TITLE

Italian court sidesteps stem-cell challenge

PUB. DATE
July 2009
SOURCE
Nature;7/23/2009, Vol. 460 Issue 7254, p449
SOURCE TYPE
Academic Journal
DOC. TYPE
Article
ABSTRACT
The article reports on the decision of an Italian court that scientists have no right to demand a halt to a call for research proposals that exclude the use of human embryonic stem cells even though their use is legal. Accordingly, the scientists have argued that it contravenes a constitutional right to freedom of research and reveals that they are appealing against the decision in a higher court. However, the court contends that only research institutes, not individuals, are eligible to object.
ACCESSION #
43325008

 

Related Articles

  • Science and ethics must not be separated. Copland, Paul // Nature;9/11/2003, Vol. 425 Issue 6954, p121 

    Comments on the article previously published in the 'Nature' journal about ethics and science. Requirement to be consistent and empirically justified in interpreting the actions of scientists; Reactions of non-specialist observers to complex ethical problems raised by embryonic stem cell...

  • Tiny cells, big money. Quinlivan, Beth // BRW;8/30/2001, Vol. 23 Issue 34, p32 

    Suggests that the U.S. government's decision to fund embryonic stem cell research could open opportunities for Australian scientists. Estimated value of the research project; Plans of the U.S. to regulate the cell colonies in its country; Operations of the BresaGen Ltd. stem cell research center.

  • The California Stem Cell Initiative: Persuasion, Politics, and Public Science. Adelson, Joel W.; Weinberg, Joanna K. // American Journal of Public Health;Mar2010, Vol. 100 Issue 3, p446 

    The California Institute for Regenerative Medicine (CIRM) was created by a California ballot initiative to make stem cell research a constitutional right, in response to Bush administration restrictions on stem cell research. The initiative created a taxpayer-funded, multibillion-dollar...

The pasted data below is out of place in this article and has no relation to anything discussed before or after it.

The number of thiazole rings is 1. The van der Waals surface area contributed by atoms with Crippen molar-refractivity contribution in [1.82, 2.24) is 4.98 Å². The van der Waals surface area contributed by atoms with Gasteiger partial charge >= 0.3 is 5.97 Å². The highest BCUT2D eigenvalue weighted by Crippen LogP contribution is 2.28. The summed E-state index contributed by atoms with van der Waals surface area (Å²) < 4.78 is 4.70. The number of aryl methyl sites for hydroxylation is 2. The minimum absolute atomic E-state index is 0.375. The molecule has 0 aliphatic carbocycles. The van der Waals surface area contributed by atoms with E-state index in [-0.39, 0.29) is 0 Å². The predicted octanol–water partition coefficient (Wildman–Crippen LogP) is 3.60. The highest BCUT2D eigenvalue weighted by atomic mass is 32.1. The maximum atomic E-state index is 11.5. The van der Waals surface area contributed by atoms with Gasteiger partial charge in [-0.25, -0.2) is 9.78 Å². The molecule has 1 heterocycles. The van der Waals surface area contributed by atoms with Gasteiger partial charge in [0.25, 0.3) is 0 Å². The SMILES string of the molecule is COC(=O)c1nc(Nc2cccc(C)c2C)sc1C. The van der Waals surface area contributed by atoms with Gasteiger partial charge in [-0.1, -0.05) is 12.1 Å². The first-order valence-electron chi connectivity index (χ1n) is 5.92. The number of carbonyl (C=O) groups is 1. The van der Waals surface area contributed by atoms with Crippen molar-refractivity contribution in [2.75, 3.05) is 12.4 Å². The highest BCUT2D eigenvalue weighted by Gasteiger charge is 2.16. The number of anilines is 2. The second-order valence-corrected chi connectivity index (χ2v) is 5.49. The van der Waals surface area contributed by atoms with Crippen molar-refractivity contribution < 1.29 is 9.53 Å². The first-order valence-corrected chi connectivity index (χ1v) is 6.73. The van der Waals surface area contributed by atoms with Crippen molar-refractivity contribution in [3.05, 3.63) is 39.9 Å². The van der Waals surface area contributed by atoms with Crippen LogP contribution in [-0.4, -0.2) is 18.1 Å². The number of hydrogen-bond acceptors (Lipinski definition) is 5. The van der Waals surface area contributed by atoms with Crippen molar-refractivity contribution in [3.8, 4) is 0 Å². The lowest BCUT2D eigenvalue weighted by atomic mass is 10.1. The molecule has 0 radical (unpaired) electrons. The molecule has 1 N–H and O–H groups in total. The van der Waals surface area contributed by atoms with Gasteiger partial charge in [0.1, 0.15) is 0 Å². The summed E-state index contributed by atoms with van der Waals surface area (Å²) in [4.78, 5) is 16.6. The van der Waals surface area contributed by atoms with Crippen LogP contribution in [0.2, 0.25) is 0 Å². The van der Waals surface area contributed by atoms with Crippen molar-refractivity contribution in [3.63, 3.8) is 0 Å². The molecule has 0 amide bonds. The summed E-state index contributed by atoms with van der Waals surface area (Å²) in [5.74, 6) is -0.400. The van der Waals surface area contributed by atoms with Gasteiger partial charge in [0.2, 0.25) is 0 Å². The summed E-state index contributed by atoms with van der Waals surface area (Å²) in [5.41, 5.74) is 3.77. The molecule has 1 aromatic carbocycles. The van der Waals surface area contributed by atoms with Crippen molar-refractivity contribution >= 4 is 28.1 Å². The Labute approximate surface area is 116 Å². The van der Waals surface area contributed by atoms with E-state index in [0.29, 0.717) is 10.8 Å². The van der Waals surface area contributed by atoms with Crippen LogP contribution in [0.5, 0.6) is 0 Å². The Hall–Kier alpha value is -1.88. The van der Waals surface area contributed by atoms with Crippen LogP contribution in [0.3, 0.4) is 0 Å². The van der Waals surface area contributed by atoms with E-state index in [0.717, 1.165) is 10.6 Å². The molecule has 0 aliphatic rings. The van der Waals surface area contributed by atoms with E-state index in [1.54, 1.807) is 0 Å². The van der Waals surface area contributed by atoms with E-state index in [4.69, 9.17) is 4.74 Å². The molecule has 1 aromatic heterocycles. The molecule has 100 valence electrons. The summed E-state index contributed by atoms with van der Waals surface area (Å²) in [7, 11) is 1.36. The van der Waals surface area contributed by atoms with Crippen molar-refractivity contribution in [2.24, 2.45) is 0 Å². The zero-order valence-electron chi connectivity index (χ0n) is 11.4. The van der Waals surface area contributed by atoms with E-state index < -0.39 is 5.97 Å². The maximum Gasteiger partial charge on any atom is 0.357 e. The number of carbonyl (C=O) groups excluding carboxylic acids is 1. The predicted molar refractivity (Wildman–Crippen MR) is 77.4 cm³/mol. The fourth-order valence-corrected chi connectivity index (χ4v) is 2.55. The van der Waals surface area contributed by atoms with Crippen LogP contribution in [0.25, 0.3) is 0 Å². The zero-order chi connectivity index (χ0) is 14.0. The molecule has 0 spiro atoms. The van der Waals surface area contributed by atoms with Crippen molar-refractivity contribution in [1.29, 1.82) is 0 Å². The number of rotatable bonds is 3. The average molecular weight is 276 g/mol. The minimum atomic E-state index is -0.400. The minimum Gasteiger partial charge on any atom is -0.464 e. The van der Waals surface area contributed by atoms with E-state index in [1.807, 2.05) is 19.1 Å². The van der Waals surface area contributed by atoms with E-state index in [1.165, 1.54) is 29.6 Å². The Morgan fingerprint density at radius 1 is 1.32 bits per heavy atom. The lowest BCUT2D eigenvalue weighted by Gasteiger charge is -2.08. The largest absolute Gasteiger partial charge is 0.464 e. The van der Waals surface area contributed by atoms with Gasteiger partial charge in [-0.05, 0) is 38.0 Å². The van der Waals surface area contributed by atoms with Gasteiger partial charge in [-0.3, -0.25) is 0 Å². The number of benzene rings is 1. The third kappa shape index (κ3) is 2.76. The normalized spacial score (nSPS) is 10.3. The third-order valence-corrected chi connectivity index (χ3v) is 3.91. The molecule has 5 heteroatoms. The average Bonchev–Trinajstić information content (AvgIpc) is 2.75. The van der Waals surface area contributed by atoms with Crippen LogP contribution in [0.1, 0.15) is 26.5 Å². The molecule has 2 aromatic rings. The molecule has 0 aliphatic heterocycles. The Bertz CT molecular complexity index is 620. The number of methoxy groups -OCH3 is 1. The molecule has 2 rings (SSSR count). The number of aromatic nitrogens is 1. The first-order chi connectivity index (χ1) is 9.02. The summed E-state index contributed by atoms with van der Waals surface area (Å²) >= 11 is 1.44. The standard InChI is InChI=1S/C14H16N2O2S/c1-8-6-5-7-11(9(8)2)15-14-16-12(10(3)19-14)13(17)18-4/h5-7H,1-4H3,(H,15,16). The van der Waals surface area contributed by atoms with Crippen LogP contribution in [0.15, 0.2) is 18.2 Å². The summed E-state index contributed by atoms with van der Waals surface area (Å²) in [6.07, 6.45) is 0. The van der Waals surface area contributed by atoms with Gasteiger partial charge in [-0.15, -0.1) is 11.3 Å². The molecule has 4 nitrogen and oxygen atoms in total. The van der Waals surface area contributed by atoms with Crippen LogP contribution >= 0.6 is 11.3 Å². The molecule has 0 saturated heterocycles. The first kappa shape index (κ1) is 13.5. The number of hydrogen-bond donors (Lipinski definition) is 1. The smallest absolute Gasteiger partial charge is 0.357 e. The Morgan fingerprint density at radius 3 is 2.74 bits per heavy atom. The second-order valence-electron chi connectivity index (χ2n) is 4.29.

• Embryonic stem cells: court decision a threat to science itself. Cash, Gordon // Nature;9/16/2010, Vol. 467 Issue 7313, p271 

    A letter to the editor is presented in response to the article on the decision of the U.S. court to stop human embryonic stem cells research in a 2010 issue.

  • Embryonic stem cells: don't let litigation put research off limits. Jian Feng // Nature;9/16/2010, Vol. 467 Issue 7313, p271 

    A letter to the editor is presented in response to the article on the court's decision to stop embryonic stem cells research in a 2010 issue.

  • California Embryonic Stem Cell Research Agency Will Issue Bonds.  // National Right to Life News;Jun2007, Vol. 34 Issue 6, p7 

    The article reports on the plan of the California Institute for Regenerative Medicine to issue bonds to fund embryonic stem cell research in the state. The proceeds of the first sale of the bond will be used to repay the loans made by the institute during the lawsuits and to fund more research...

  • Local Scientists Team Up on Stem Cell Research. Webb, Marion // San Diego Business Journal;5/16/2005, Vol. 26 Issue 20, p1 

    The article reports that scientific leaders at four major research institutions in La Jolla, California have planned extensively for the upcoming grant-making process behind the scenes. On May 6, 2005 San Francisco, California beat out San Diego, California to be the headquarters for the...

  • Europe fragmented over embryonic stem cell research. Birmingham, Karen // Journal of Clinical Investigation;Aug2003, Vol. 112 Issue 4, p458 

    Reports on the opposition of some member states to guidelines on embryonic stem (ES) cell research proposed by the European Commission aimed at appeasing Catholic countries and stemming a brain drain in July 2003. Impact of the proposal on ES research; Aim of brain drain; Reason for the...

  • King of cloning. Page, Michael Le; Hooper, Rowan // New Scientist;5/28/2005, Vol. 186 Issue 2501, p37 

    The article focuses on Woo Suk Hwang of Seoul National University in South Korea, who is known as the cloning king. His lab enjoys strong support — and funding--from the South Korean government. And unlike most of the rest of the world, the Korean public offers almost unequivocal support....

Share

Read the Article

Courtesy of THE LIBRARY OF VIRGINIA

Sorry, but this item is not currently available from your library.

Try another library?
Sign out of this library

Other Topics